“We started as one small team where everyone did everything,” says Tate. But as they grew, they struggled to articulate a new structure. They split into teams, “each with a team leader to try and distribute work load and knowledge across the company. But this ended up siloing information, making it hard to rearrange assignments and difficult to share expertise outside of your team.”
To throw a wrench into the works, in early 2017, the team went fully office-optional, with about half the team working 100% remote.
“It was important to us that we were able to hire the best people out there, and that meant opening the pool to everyone, not just those able to live in New York,” Tate explained, “and this really affected our ideas around company structure because we suddenly needed to be able to clearly articulate roles, responsibilities and values across an ocean.”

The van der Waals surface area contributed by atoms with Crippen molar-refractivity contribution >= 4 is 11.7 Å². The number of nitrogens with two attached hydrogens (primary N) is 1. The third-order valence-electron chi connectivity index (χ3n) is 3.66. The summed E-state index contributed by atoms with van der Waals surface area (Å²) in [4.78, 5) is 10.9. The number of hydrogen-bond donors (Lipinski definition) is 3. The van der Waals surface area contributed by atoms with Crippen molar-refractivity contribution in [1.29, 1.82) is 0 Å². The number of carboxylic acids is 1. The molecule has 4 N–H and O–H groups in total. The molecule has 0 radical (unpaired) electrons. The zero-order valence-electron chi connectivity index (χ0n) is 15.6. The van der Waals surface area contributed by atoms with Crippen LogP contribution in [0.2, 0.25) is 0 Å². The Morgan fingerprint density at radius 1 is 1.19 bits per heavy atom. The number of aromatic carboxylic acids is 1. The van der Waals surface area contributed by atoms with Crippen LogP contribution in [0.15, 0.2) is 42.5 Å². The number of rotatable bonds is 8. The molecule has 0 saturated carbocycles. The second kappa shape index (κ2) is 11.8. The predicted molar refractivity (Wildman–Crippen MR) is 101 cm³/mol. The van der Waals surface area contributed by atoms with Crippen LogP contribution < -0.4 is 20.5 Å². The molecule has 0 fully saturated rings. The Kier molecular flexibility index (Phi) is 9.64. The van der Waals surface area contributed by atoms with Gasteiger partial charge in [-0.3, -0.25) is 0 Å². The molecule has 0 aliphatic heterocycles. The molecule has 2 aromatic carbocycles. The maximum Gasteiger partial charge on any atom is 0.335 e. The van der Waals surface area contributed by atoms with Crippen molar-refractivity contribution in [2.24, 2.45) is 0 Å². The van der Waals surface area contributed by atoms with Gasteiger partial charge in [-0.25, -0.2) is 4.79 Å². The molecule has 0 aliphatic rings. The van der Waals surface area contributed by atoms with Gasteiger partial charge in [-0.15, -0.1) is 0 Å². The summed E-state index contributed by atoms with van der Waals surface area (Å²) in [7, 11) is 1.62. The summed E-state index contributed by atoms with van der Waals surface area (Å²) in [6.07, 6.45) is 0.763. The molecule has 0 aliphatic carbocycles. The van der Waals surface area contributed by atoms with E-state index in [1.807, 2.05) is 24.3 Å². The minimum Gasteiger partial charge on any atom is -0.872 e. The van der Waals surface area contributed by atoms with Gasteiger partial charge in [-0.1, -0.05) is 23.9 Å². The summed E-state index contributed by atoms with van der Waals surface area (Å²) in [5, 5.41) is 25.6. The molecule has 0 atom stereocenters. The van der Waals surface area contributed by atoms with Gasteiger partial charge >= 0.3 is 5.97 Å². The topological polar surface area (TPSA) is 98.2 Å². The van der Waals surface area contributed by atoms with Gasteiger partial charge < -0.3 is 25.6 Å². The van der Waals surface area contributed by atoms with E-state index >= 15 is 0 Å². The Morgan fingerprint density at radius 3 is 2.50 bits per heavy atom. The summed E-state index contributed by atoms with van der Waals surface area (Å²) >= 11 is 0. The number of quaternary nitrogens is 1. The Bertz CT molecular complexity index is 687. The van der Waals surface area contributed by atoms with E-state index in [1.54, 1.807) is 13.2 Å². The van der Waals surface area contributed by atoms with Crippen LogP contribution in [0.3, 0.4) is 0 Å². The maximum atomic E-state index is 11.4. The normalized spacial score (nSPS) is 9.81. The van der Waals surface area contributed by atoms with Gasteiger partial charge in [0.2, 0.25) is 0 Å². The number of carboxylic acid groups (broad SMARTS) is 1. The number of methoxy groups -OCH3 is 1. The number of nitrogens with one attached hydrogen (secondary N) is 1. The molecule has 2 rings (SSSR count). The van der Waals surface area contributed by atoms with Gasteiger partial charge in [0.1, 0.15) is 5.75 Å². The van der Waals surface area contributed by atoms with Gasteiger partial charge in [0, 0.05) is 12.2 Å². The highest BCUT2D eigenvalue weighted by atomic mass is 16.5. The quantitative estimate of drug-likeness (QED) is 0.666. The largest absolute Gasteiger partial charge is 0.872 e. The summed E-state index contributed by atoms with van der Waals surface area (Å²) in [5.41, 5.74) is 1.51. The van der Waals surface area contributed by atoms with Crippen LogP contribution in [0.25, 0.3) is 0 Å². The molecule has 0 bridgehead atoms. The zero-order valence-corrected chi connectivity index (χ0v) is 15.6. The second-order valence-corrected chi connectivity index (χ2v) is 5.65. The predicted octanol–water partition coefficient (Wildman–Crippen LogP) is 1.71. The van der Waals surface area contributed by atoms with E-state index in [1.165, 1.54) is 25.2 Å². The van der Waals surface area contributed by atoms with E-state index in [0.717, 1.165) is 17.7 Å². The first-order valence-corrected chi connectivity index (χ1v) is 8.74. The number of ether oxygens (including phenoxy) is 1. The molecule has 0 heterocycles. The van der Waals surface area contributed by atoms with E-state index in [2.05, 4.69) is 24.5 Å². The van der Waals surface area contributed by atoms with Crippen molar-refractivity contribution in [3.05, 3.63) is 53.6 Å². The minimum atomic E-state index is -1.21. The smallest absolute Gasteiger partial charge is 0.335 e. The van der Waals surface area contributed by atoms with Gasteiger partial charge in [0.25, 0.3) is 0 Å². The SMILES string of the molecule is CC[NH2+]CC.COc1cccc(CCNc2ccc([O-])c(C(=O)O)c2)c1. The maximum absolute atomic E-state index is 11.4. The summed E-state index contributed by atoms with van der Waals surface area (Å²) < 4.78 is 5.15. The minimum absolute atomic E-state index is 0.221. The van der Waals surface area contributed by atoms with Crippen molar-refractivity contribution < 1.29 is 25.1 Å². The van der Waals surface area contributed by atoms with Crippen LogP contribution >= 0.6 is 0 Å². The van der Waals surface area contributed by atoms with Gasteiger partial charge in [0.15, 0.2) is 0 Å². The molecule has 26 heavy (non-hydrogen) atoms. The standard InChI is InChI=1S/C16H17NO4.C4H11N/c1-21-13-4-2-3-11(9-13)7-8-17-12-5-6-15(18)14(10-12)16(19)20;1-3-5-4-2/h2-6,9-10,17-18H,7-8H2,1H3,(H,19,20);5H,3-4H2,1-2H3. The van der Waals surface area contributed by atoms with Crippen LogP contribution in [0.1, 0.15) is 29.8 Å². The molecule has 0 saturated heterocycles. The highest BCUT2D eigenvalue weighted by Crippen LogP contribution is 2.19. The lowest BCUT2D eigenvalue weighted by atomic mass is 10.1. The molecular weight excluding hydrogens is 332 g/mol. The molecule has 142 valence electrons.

Those problems that had arisen with the team structure — siloing knowledge and lopsided distribution of different company values — became magnified. They needed a way to express their own internal complexity in an accessible way.
“We were already starting to use graphics, whether it was mapping out best practices for customer strategy or demonstrating what makes the most compelling introductions,” said Lauren Christiansen, Content Marketing Analyst. “We were asking can this be diagrammed? before writing out our ideas about content. So, when it came time for a big restructuring of the company, “we thought why not use diagrams — we know they work.”
A diagram of Animalz' pipeline, from ideation to publishing.
Drawing the path to success